PVE, Development and Gender
PVE, Development and Gender
What does the increasing influence of preventing and countering violent extremism (P/CVE) frameworks and tools mean for development workers? Earlier this year, the Research Department of the Humanitarian Academy for Development (HAD) co-organised a workshop at The Annual Conference of the Conflict Research Society (CRS). The event brought together academics and practitioners from Europe, Africa and Australia to explore the crossover between PVE, Development and Gender.
Why PVE, Development and Gender?
In recent years, there has been increasing interest in P/CVE approaches by development practitioners, funding bodies and policy-makers. Several major development organisations have started adopting PVE frameworks, and funding streams have emerged for work in this area. However, little is known about the effects that this recent turn towards PVE concepts and tools has on the development sector, implementing organisations and beneficiaries. Moreover, gendered approaches to the topic are often missing. This is the case despite PVE, development and gender intersecting in multiple ways:
- The turn towards PVE in development is often an extension of the securitisation and racialisation of development – which both already affect the development sector significantly.
- PVE and PVE-development programmes often operate using gender stereotypes, seeing women as victims or peacemakers and men as perpetrators. The complexity of participation in violent extremism is not captured by these gender stereotypes, with perpetrators, victims and perpetrators who do not fit these moulds shaded from view.
- The dominant framework on women’s rights in peace and conflict, the Women, Peace and Security (WPS) agenda, has called for ‘the greater integration by [UN] Member States and the United Nations of their agendas on women, peace and security, counter terrorism and countering violent extremism’ in UN Security Council Resolution 2242.
HAD Workshop Brings Together Academics and Practitioners
Researchers and practitioners often do not work together as much as they could, including on topics such as the PVE, development and gender nexus. It is one of the dedicated aims of the Research Department at HAD to change this, as opportunities for knowledge production and exchange are often lost by a lack of cross-sector engagement. This is why the Department organised a programmes/practice workshop on PVE, development and gender, as part of the Conflict Research Society’s Annual Conference at the University of Sussex, in cooperation with Dr Juanita Elias and Dr Nicola Pratt from the University of Warwick. The workshop was attended by eleven practitioners and academics, with representation from Australia, Germany, Kenya, Somalia and the UK.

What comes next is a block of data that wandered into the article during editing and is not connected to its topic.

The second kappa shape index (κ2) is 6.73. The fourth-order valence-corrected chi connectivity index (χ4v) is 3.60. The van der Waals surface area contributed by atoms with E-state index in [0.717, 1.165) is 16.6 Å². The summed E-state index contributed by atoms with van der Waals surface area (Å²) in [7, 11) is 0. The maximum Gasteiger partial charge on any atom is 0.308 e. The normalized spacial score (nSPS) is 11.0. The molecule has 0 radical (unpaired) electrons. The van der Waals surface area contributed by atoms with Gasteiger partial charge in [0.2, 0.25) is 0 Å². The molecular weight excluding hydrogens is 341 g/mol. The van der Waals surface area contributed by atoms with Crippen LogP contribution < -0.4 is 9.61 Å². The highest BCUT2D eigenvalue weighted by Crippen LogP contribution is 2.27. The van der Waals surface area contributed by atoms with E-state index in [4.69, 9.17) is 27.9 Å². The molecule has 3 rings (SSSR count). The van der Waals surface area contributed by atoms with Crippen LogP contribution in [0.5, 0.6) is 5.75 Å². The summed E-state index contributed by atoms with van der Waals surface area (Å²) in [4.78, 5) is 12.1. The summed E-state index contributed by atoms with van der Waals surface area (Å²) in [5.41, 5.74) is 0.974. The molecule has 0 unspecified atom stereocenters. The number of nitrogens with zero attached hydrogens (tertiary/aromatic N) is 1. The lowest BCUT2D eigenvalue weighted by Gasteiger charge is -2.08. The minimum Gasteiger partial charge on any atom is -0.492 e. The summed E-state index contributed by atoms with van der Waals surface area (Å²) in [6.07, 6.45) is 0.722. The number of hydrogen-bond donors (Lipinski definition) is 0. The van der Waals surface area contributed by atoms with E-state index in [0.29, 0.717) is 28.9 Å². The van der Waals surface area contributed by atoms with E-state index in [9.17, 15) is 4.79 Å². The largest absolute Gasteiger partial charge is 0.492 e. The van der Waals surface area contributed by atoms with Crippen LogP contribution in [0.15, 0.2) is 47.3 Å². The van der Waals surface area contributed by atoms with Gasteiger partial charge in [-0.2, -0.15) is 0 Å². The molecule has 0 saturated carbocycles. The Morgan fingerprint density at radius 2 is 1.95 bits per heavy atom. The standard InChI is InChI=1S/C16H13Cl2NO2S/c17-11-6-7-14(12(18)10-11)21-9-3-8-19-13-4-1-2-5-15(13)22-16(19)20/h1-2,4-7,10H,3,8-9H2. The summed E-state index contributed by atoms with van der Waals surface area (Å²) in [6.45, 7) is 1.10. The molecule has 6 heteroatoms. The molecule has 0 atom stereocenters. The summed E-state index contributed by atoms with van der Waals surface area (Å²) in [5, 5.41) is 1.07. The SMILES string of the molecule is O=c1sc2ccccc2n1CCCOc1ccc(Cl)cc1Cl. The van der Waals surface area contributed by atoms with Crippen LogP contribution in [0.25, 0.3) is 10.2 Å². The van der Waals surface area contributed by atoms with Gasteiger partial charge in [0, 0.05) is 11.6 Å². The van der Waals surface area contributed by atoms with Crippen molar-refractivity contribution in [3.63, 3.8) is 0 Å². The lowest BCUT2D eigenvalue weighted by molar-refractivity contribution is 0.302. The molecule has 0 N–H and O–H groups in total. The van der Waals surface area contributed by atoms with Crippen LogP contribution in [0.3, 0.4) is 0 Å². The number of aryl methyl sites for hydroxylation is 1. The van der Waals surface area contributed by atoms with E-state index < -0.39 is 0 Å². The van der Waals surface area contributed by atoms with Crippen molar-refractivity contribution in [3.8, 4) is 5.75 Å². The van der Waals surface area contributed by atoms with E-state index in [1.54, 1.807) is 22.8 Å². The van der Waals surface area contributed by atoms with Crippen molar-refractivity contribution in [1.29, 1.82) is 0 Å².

Key Ideas Emerging from the Group Discussions
The workshop divided into two groups to explore the relationships between PVE, development and gender, with one focusing on PVE and development and the other on PVE and gender. After in-depth discussions, the groups came together to present the outcome of their dialogues to each other.
One of the main takeaways from the PVE/development group was that the increasing shifts towards PVE tools and concepts affects different actors in different ways. One first step for any work on the topic would thus be a mapping of actors on the group, which include organisations as varied as private security contractors, INGOs and local women’s organisations. From this, the complex reasons for engagement with or rejection of PVE in development work can begin to be understood.
For the PVE/gender group, one of the main takeaways was the tension between the risks and opportunities of aligning the WPS and PVE agendas. Some viewed these as risks alone, whereas others could imagine them simultaneously as an opportunity for change. This highlighted further tensions between engagement and non-engagement with WPS/PVE structures and the complexity of decision-making according to profession, positionality and experience.
What next for HAD’s PVE, Development and Gender Project?
The workshop organised by HAD and its academic partners was successful in mapping the fields of PVE, development and gender and existing debates, plotting potential future programmes questions, and considering problems from both academic and practitioner points of view. Moreover, the group of academics and practitioners agreed on a set of concrete actions and steps forward. Firstly, the group decided to maintain contact and to form an informal network of professionals working PVE, Development and Gender. The aim of this group is to collaborate on programmes projects and outputs such as blogs, journals or special issues, and to open up a space for continued discussion and development on this topic by inviting a wider audience. Activities could take place physically or online, with webinars or web-conferences used to ensure international engagement. Additionally, the group agreed that a follow-up conference should be organised, to build upon the first levels of discussion that emerged from the day, and to provide a space to plan and decide further activities.